I implemented a finite-difference simulator for the rudimentary acoustic two-way wave equation 10. For my preliminary exploits, I chose a 2-D plane. The finite difference simulator computes the wavefield for arbitrarily placed sources. I intend to first model simple transmission experiments, possibly with plane waves. Seismogramms for various acquisition geometries are easily extracted from the complete wavefield.
Following Gassmann's model, the fluid saturated, porous rock properties enter the simulator by defining the velocity field v of equation 11. In particular, Gassmann's bulk modulo and density depend on the fluid saturation So, Sw and Sg. I assume that the fluid flow in a producing reservoir and the wave propagation of a seismic experiment are decoupled, since both processes happen on very different time scales and are limited to small, linear motions. Consequently, I assume the saturation and the dependent velocity as fixed during a seismic experiment. However, I expect that the saturation and consequently the velocity of the reservoir rocks possibly changes between subsequent experiments.
I implemented the finite difference simulator as part of Jest Schwab and Schroeder (1997), a Java inversion library. The linear simulators contain their adjoint operator that are checked by the dot product test.
Finite difference wave equation. I implement the acoustic scalar wave equation
where . Isolation of and addition of identical terms yields the final difference formula
Boundary conditions. I also implemented Clayton and Engquist's 1980 absorbing boundary conditions. The absorption of the wave is due to a subtle change of the material coefficients at all edge points of the computational grid. While the interior coefficients implement the two-way wave equation, the boundary points implement the paraxial one-way wave equation. The one-way wave equation propagates the energy outwards but not inwards. Unfortunately, I am currently baffled since my implementation does not absorb the energy as promised.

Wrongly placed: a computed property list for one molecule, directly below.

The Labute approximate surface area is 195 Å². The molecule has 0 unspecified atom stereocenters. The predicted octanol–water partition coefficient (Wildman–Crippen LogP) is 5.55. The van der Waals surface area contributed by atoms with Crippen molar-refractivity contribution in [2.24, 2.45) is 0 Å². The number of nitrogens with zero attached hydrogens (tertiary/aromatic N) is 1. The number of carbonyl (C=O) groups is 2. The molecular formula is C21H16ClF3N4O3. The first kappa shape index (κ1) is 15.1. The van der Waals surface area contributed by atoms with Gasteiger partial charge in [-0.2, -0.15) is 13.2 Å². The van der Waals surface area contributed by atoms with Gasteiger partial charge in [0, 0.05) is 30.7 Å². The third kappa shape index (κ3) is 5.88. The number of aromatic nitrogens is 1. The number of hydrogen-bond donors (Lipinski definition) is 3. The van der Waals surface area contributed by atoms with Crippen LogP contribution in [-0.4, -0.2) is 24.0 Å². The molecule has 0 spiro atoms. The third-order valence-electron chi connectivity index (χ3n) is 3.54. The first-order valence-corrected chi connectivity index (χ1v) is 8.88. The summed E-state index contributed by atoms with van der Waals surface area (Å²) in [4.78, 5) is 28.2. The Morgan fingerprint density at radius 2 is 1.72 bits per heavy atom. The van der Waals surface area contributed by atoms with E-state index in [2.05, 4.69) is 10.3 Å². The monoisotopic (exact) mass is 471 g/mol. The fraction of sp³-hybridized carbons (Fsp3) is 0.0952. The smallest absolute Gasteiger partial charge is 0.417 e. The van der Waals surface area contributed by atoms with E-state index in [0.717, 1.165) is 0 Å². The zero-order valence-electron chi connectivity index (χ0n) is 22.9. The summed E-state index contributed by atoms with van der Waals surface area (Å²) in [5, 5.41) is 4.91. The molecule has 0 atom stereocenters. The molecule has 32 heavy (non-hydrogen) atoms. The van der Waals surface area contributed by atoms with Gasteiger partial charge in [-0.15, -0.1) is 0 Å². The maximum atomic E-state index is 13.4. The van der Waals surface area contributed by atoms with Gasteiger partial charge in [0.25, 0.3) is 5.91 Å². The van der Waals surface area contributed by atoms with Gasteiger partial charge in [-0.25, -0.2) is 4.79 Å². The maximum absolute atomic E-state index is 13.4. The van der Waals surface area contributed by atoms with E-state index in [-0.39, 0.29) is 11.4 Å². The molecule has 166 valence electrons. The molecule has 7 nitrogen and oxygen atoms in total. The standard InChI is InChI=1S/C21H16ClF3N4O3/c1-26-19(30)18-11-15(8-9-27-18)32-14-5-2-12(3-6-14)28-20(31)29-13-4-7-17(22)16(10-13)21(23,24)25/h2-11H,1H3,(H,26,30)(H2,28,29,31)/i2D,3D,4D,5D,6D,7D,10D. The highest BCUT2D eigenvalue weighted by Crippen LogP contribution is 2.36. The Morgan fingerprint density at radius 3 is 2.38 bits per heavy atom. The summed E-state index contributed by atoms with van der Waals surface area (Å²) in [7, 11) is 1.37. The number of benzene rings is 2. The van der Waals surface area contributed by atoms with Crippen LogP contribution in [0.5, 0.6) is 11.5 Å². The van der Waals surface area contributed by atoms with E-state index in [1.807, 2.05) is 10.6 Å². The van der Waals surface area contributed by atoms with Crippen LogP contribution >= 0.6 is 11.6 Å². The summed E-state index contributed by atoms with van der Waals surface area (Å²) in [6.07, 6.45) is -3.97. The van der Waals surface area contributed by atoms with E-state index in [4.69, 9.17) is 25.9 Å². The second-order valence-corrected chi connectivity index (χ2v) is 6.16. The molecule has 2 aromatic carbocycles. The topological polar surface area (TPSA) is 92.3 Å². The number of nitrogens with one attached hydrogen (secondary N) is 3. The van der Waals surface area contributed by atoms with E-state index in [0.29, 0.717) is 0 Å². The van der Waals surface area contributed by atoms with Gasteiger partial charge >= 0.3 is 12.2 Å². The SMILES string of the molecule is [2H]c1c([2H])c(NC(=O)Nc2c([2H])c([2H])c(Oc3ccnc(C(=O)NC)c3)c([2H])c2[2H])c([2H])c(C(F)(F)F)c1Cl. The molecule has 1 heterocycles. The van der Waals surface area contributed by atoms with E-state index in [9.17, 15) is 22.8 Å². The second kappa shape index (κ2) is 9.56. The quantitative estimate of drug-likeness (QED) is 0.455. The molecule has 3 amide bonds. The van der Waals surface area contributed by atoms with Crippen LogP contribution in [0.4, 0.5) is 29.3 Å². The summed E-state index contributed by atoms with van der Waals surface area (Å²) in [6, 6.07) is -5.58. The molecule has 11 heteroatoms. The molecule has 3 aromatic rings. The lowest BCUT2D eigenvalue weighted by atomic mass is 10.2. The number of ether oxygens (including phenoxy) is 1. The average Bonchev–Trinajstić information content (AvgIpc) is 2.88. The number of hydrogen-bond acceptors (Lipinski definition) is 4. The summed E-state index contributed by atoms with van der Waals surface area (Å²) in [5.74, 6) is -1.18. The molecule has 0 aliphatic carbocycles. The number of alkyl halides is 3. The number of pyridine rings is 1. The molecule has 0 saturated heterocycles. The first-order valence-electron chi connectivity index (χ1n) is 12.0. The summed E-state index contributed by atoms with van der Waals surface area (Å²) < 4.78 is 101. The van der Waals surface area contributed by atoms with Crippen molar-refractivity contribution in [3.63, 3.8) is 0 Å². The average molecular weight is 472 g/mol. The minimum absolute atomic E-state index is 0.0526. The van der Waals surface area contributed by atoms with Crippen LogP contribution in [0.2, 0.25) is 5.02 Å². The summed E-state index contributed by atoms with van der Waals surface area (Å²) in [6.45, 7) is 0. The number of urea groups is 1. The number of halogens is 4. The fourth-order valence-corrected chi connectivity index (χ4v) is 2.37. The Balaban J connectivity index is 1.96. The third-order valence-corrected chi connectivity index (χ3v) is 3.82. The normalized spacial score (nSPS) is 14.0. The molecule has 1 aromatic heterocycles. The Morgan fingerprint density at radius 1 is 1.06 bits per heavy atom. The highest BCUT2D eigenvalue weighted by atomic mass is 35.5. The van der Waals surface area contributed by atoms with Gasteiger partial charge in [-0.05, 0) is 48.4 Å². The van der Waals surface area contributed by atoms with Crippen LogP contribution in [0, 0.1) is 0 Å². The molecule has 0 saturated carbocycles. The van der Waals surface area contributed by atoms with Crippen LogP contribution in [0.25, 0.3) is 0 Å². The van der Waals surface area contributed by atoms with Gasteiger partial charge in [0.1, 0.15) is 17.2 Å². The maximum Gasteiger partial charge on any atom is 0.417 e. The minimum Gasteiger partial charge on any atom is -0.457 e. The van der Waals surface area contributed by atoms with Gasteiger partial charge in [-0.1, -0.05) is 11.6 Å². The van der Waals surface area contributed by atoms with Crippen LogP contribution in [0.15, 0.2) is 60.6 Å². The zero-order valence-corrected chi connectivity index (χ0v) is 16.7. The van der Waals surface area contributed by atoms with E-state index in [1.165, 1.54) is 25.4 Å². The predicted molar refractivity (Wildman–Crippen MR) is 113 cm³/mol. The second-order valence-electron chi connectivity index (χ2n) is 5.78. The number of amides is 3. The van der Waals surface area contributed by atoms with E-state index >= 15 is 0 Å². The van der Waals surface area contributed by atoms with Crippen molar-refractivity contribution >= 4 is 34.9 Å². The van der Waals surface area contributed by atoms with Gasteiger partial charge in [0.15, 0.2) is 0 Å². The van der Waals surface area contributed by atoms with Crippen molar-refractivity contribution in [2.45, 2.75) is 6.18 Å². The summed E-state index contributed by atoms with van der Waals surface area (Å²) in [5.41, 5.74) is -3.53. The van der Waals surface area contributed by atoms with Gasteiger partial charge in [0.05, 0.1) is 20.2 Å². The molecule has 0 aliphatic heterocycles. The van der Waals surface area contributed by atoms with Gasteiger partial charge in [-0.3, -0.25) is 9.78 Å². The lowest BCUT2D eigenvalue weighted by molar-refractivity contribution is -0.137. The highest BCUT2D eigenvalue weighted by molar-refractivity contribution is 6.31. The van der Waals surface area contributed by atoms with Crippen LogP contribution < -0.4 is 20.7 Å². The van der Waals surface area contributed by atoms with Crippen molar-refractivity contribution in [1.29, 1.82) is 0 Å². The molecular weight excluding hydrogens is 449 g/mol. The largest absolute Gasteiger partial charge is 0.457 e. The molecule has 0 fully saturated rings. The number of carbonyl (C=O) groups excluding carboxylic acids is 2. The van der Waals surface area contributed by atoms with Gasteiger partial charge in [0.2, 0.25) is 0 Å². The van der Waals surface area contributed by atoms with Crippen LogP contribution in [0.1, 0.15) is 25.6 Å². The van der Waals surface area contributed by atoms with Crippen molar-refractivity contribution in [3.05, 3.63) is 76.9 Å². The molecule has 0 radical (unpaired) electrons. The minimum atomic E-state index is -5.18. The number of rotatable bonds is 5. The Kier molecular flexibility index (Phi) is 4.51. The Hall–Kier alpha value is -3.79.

Stability analysis. The fundamental solution to the difference equation above is
we can write the determinant as
where . Isolation of leads to
where we divided once by . In summary, the finite difference computation is stable as long as is smaller than .This expression might be used to choose for a given velocity v and a desired output interval .
Implementation. The finite difference equation 19 expresses a recursive computation in time of the wavefield over time:
Figure 5 indicates how the algorithm recursively computes the values in the red plane from the earlier green and blue plane. The first two time planes implement the initial conditions. Once the entire cube is computed, a constant time plane contains a snapshots of the wavefield. The extraction of all wavefield values that correspond to a (x,y)-location yields a time dependent seismogram.
Figure 5 Computational grid. The domain and range of the finite difference implementation is an identical cube of (x,y,t) values. The input cube contains the source amplitudes of any point in time and space. The output cube contains the wavefield amplitude of any point in time and space. The values in the red plane are computed from the values of the green and blue plane according to the difference equation 19.
The recursion 22 is a handy approach to compute the wave solution of the fundamental operator equation
Because of the operator's recursive definition, we do not know its explicit matrix form . However, the recursion 22 is easily reformulated to
which corresponds to the matrix expression or
How do we find an expression for the adjoint of ? Since , we yield an explicit expression for the inverse of the adjoint of from 24:
We can compute the actual adjoint of by reformulating the matrix equation as a recursion
which we can rewrite as
The adjoint recursion loops from later times to earlier times.